Currently, despite trying out a number of different mirrorless systems over recent years, the Nikon D850 still remains the queen of my castle. New-fangled mirrorless advancements aside, there is still no machine that allows me to excel in such a variety of shooting circumstances without having to cut corners. I can shoot everything from fast-moving athletes, to still life, to traditional portraits, to birds in flight all with the same camera body. And while video advancements in mirrorless are undeniable, I can even shoot video in a pinch with my D850 just so long as I don’t mind manual focus.

Of course, my experience is not unique. In fact, it is the sheer awesomeness and dependability of Nikon DSLRs that I think explains the poor market share at the moment for Nikon mirrorless. Simply put, if you are an existing Nikon customer, you are also the prime candidate for moving into the Z mount mirrorless system. But if you already have a camera perfect for your needs, why would you go through the annoyance and expense of shifting over to an entirely new system, even if that system does come from a manufacturer you’ve grown to love and trust?

While I still use my DSLR for the majority of my professional work, I did purchase a Nikon Z 6 almost a year ago to serve as a dedicated video option. I’ve written about my experience with the original Z 6 previously, so I won’t rehash a complete review. But, I will say that the original Z 6 far exceeded my expectations. Especially at the price point at which I was able to acquire it, the Z 6 has definitely earned its keep, even to the point where the camera, which was bought primarily for its video capabilities, has become my go-to camera for shooting stills for fun and has even been used to shoot entire assignments in both still and video when the 45.7 MP of my D850 wasn’t necessary. I’ve enjoyed it so much, in fact, that were it the higher-megapixel Z 7, I suspect I might use it even more for stills-only projects as well.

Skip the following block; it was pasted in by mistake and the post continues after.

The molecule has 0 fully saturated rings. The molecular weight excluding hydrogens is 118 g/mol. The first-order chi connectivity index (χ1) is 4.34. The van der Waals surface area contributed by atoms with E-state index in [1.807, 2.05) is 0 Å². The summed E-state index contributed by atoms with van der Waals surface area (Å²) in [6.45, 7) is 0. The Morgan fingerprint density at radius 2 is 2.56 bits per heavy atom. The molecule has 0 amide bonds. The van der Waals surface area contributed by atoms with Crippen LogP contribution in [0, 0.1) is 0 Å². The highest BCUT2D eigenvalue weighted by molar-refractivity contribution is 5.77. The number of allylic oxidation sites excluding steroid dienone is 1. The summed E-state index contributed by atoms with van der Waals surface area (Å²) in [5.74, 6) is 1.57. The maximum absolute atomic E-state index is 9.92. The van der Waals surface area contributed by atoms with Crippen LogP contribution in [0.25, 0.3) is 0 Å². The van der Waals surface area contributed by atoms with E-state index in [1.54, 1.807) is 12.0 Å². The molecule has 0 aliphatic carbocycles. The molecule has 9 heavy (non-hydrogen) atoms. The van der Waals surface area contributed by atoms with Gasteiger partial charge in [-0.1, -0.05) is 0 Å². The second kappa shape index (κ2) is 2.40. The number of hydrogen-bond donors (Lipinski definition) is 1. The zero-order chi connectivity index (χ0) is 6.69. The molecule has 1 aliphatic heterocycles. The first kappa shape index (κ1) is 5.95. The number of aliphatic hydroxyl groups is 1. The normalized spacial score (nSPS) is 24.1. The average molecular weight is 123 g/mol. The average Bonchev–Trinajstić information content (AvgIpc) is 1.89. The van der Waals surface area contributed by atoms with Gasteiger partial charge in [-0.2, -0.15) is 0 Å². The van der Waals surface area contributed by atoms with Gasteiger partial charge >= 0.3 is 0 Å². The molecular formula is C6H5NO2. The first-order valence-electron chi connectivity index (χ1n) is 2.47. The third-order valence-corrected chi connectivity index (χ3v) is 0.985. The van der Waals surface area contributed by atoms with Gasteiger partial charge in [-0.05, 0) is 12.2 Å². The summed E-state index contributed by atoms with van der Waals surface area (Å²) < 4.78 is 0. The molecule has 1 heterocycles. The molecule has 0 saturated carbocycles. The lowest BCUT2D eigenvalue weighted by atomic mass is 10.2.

For those who don’t know, the Z 6 and Z 7 are basically identical except that they have 24.5 MP and 45.7 MP sensors respectively. As someone who tends to do multiple cropped versions of almost every image I take, the added resolution of the D850/Z 7 seems to be just the right balance for me between file size and resolution. So, you might be asking yourself why I haven’t just made the switch already and helped add to Nikon’s mirrorless sales count. Well really, it’s just one thing.

No, it’s not the one card slot. Despite the ridiculously overblown commentary on how “you can’t be a professional photographer if you don’t have two card slots,” that is not a hurdle for a commercial photographer who is likely shooting tethered in the first place. Not that I don’t understand the appeal for wedding and event shooters, mind you. It’s just that different shooters have different needs, and that’s not one that affects my own purchasing decision.

I’ve already pointed out ways in which the Z 7 actually excels over the D850. The video is a major step forward and does have a tangible impact on my workday. While I still prefer an optical viewfinder to an EVF while shooting stills, the bright and fast viewfinders in the Z cameras are definitely among the best EVFs I’ve ever used. So, despite my professed love for optical viewfinders, even that is not the single most important thing stopping me from making the shift.

Earlier in this essay, I pointed out that the reason my D850 remains top of the heap is the fact that there is almost no shooting situation in which I would have even the slightest fear about its ability to produce. Certainly, if I were a sideline sports shooter, something like the D6 would produce a better frame rate, but the D850 is fast enough for 99% of anything I personally would ever shoot. There are definitely newer and cooler cameras on the market, but the objective of buying a camera is to suit one’s needs, not to look cool. And the D850 scratches my every itch.